After defeating the Sharks on Thursday night, even in one of the more inspired performances of the season, coach Dave Hakstol said he felt like the Kraken were still a ways away from where they want to be.

Friday night was a good example of that.

The Kraken allowed a goal before the first media timeout and never recovered, dropping a 5-0 game to the St. Louis Blues at Climate Pledge Arena to end their two-game winning streak. It was the third time they were shut out this season, and their 13th loss in 16 games.

Seattle has had plenty of games this season where it trailed before it has a chance to get into the routine of the game. After feeling victory for the first time in a while, the Kraken found themselves in a familiar position early, down and nearly out of it in the first period.

“We’re coming off two wins, right?” said Hakstol. “So we’re coming into a back-to-back, we want to get off to a good start. We know that we’re playing a team that’s really consistent in what they do. So in order to come out and build on the win you have to do things really efficiently with the puck. Make good plays … and not giving anything up. … You gotta make teams work for those opportunities.”

It was Seattle’s league-high 17th loss when trailing at the end of one period. Slow starts have plagued them over the past week, including their loss in St. Louis eight days ago. Hakstol admitted Thursday’s win against San Jose didn’t start well, and the Kraken also trailed against Chicago in their win Monday.

“We’ve had games where we’ve grown and games where we haven’t,” said Jordan Eberle. “I mean, no one said this was gonna be easy. … You have high expectations for yourself, but you want to just try and get better every day. And I think that’s the biggest thing that we have to really focus on.”


As purposeful and determined as Thursday’s win over the Sharks appeared — even with a few mistakes along the way — Friday felt anything but. Seattle fell to 1-5 in the second game of back-to-backs, and though that’s been a problem all season, the feeling of turning a corner Thursday all but evaporated.

That was a game where captain Mark Giordano fought, where goalie Philipp Grubauer — who did not start the second game, Joey Daccord did — played his second strong game in a row, where they responded well to losing a goal to an offsides call and the secondary scoring emerged.

Instead, the Kraken came out flat and never recovered, losing the chance to seize the very momentum they were on the verge of creating.

“You make mistakes, they’re gonna make you pay tonight so those are ways you leave the game and it’s 5-0,” said Eberle. “It just sucks. There’s a lot of things that go wrong. … We hung Joey out to dry.”

Goaltending has been the biggest net positive for the Kraken over the past week, a stark difference from previous stretches. Since last Wednesday, Seattle has allowed more than three goals just twice: the 5-2 loss to Dallas and Friday against the Blues, where Daccord had to deal with a penalty shot and poor special teams in just his third start. The scoring hasn’t come around, but more than that, they’ve been chasing games.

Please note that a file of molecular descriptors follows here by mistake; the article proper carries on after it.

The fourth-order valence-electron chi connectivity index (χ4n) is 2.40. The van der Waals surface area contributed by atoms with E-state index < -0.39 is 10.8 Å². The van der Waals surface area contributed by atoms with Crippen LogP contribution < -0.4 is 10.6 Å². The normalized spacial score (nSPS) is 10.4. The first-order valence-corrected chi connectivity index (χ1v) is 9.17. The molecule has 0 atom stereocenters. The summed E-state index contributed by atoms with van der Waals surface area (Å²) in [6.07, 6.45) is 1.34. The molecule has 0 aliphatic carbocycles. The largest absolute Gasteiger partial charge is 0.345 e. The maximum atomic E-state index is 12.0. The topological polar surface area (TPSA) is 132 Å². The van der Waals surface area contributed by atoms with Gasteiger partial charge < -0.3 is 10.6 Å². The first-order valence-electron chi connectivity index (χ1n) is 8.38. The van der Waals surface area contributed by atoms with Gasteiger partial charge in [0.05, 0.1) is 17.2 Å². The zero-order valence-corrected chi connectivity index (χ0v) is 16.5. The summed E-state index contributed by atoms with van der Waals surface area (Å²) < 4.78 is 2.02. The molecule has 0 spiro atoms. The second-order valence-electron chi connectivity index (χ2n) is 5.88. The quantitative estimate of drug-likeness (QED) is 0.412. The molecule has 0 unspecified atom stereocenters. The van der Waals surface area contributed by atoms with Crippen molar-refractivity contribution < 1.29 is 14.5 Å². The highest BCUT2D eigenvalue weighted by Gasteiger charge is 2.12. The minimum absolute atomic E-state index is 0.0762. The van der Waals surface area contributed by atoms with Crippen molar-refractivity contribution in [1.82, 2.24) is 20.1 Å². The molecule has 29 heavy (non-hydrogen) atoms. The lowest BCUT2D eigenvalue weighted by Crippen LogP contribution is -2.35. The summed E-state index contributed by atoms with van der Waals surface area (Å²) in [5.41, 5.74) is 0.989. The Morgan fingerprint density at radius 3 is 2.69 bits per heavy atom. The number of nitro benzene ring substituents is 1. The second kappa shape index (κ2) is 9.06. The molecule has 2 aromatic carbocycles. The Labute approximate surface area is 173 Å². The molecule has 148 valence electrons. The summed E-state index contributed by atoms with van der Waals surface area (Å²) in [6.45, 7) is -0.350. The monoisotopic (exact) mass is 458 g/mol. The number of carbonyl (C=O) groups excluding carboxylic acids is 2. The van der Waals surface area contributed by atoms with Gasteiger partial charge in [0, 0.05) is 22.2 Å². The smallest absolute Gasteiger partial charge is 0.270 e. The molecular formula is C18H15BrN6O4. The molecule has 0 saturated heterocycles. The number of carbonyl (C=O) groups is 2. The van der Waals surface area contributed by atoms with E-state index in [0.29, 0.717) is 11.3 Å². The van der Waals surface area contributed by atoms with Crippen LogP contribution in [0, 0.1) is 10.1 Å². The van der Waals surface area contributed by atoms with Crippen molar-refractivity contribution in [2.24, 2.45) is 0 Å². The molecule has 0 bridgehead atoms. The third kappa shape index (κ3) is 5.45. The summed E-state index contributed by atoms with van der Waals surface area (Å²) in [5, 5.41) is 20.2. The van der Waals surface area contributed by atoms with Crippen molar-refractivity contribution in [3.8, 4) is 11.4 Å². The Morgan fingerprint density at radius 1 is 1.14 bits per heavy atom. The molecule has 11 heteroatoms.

Giordano said this first period was a bit different than other ones where they’ve struggled, with the specific special team woes that had them trailing before they could get into the groove of the game.


“I thought today was about special teams,” said Giordano. “Those are big, shorties create momentum. We have to find a way to come in, generate (on) power plays, you got to move your feet and you got to find a way to capitalize tonight. That’s a good team over there that doesn’t give up much.”

Giordano referenced having the right mindset, and how difficult that can be when trailing in games like this. While down and trying to claw their way back into it — or even sometimes, before they are even down yet — the Kraken have given up chances the other way that burned them.

“I know a lot of the time we do have the right mindset,” he said. “I think when we get into trouble is when we get down against very structured teams and we open up. Listen, guys are trying to do the right, they’re trying to get a goal for our team to score but sometimes trying a high-risk play to get a goal is not the right way to do it. And we’ve got to get better at that.”

By the time the Blues scored three times in the third on Friday, the game was already out of reach. Though it was only 2-0, the Kraken had generated just three high-danger chances at five-on-five going into the third and they didn’t ever feel truly engaged.

First, a struggling power play ceded its best chance to the Blues, giving Tyler Bozek an easy goal from an odd-man rush with Brandon Saad while short-handed. Then, Adam Larsson took a delay-of-game penalty that led to the Blues’ second tally, a power-play strike from Brayden Schenn, from the top-ranked man advantage unit in the league.

St. Louis blocked 10 Kraken shots in the first period alone and Seattle took 15 shots in the second. The Kraken generated looks on Blues goalie Ville Husso, but none that challenged him excessively.


In the second, Riley Sheahan couldn’t convert a breakaway chance. Larsson had a rough turnover in the same frame that nearly gave the Blues a prime chance.

Little things like that have become the norm in Kraken losses. Not one colossal mistake, but an accumulation of misfortune they can’t recover from.

By the third, the Blues took complete control. Pavel Buchnevich scored 24 seconds into the final frame for the first even-strength goal of the night, then Colton Parayko’s penalty shot got past Daccord after a hook from Eberle.

The hits kept on coming and Jordan Kyrou tallied the fifth Blues goal long after it felt over.

“There’s a lot of plays that ended up in the back of our net,” said Eberle. “And it’s just frustrating.”